I recently came across a discussion group thread bemoaning the demise of host-based intrusion prevention systems (HIPS). One contributor heard a "current trend in security [is] to move away from host-based intrusion prevention/detection systems" and went on to seek advice regarding the role of host-based and network-based intrusion prevention systems in the enterprise. This kind of talk scares me. Why? Because it may get others thinking that this is a good idea. It's not.
Unfortunately, this is not the first time I've heard people debate the worth of host-based intrusion prevention systems in the enterprise; in fact, I've also heard people remark that host-based intrusion prevention systems' aren't worth the trouble because they're difficult to manage and monitor. Let's examine why this and similar beliefs are false, how host-based intrusion prevention systems use can be beneficial and why moving away from host-based intrusion prevention systems may be risky.
However, before we start reviewing host-based intrusion prevention systems benefits, let's first take a look at host-based intrusion prevention system technology and its proper role in the enterprise. As many readers know, host-based intrusion prevention systems allow the protection of individual systems against attacks. When they detect a potential attack using either signature-based or anomaly-based algorithms, they can ignore the detection, alert administrators to the event or block the traffic altogether. Additionally, host-based intrusion prevention systems are beneficial because:
- Host-based intrusion prevention systems can detect attacks that network-based systems simply can't. Host-based systems have access to detailed data about system processes, resource utilization and device activity that network-based sensors lack. In some cases, analysis of this data may be the only clue that an attack is underway. Consider the case of an insider attack. If the attacker resides on the same local network as the target system, traffic between the two may never come under the scrutiny of a network-based intrusion prevention systems sensor.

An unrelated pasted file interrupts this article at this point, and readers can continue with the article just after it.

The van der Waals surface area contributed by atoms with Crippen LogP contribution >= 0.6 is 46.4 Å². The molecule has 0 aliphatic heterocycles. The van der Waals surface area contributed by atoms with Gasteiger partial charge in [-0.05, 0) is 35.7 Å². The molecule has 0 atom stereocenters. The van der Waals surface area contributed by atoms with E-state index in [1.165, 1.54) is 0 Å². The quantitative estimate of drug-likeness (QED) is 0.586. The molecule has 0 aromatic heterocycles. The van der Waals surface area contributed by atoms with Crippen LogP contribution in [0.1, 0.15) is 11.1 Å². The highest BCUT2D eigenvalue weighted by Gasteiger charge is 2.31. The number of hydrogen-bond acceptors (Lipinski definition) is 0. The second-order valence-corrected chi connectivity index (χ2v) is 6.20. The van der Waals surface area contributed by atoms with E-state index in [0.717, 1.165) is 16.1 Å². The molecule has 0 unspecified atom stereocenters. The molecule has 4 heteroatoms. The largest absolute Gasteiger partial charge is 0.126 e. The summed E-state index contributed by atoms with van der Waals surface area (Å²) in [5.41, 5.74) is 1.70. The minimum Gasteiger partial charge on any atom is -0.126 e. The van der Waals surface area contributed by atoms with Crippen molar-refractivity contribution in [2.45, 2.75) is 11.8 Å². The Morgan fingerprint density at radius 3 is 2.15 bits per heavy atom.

- Believe it or not, there are attack vectors other than the network. The movie WarGames may be from 1983, but computers are still attached to telephone lines and the war-dialing technique made famous by Matthew Broderick can be just as dangerous as a network-based incursion. Similarly, an attacker can walk up to the console of your system and begin a brute-force password attack. Network-based intrusion prevention systems are useless in these scenarios.
- Anomaly-based detection techniques are often more effective at the host than on the network. Anyone who's experimented with anomaly-based intrusion detection knows that they can be finicky, at best. These systems rely upon a baseline of "normal" activity and then attempt to detect deviations from that norm. The problem is that, for many networks, there's no such thing as "normal" activity. Individual hosts, on the other hand, may have very clearly defined roles on the network, making network anomaly detection feasible.
And finally, for those who believe host-based intrusion prevention systems are difficult to manage and monitor, that's also largely untrue. Modern host-based intrusion prevention system implementations often use an agent/manager approach that allows centralized enterprise management of deployed systems.
Hopefully, I've convinced you that host-based intrusion prevention systems do indeed play an important role in the enterprise. More importantly, keep this general lesson in mind the next time you hear about a "trend" or "fad" in information security: Defense-in-depth means instituting layers of protection to safeguard your data and systems against many different types of attacks. After all, ivory tower security analysts who declare trends like "the perimeter is dead" often make those pronouncements from behind a strongly defended perimeter!
About the Author:
Mike Chapple, CISA, CISSP is an IT Security Professional with the University of Notre Dame. He previously served as an information security researcher with the National Security Agency and the U.S. Air Force. Mike is a frequent contributor to SearchSecurity, a technical editor for Information Security magazine and the author of several information security titles, including the CISSP Prep Guide and Information Security Illuminated.